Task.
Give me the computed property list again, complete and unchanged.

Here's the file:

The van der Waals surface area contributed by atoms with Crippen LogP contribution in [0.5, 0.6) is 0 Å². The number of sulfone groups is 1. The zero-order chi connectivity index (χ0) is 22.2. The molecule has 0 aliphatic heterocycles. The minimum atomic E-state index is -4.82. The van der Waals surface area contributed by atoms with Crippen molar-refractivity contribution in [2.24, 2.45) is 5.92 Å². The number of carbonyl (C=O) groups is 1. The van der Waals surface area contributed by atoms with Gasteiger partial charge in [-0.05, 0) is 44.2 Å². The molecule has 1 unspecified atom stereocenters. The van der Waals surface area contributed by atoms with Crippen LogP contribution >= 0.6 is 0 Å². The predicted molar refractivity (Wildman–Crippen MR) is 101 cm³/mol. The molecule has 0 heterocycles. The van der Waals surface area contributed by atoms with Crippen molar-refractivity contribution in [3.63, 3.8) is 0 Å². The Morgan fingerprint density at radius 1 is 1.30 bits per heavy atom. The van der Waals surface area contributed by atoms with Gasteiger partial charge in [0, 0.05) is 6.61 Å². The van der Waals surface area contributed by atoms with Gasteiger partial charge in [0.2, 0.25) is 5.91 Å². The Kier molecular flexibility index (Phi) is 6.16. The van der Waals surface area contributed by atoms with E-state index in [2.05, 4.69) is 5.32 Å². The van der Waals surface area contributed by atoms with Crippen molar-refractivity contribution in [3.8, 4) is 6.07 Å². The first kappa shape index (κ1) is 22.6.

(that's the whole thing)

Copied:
The van der Waals surface area contributed by atoms with Crippen LogP contribution in [0.5, 0.6) is 0 Å². The number of sulfone groups is 1. The zero-order chi connectivity index (χ0) is 22.2. The molecule has 0 aliphatic heterocycles. The minimum atomic E-state index is -4.82. The van der Waals surface area contributed by atoms with Crippen molar-refractivity contribution in [2.24, 2.45) is 5.92 Å². The number of carbonyl (C=O) groups is 1. The van der Waals surface area contributed by atoms with Gasteiger partial charge in [-0.05, 0) is 44.2 Å². The molecule has 1 unspecified atom stereocenters. The van der Waals surface area contributed by atoms with Crippen LogP contribution >= 0.6 is 0 Å². The predicted molar refractivity (Wildman–Crippen MR) is 101 cm³/mol. The molecule has 0 heterocycles. The van der Waals surface area contributed by atoms with Crippen molar-refractivity contribution in [3.63, 3.8) is 0 Å². The Morgan fingerprint density at radius 1 is 1.30 bits per heavy atom. The van der Waals surface area contributed by atoms with Gasteiger partial charge in [0, 0.05) is 6.61 Å². The van der Waals surface area contributed by atoms with Gasteiger partial charge in [0.2, 0.25) is 5.91 Å². The Kier molecular flexibility index (Phi) is 6.16. The van der Waals surface area contributed by atoms with E-state index in [2.05, 4.69) is 5.32 Å². The van der Waals surface area contributed by atoms with Crippen molar-refractivity contribution in [3.8, 4) is 6.07 Å². The first kappa shape index (κ1) is 22.6.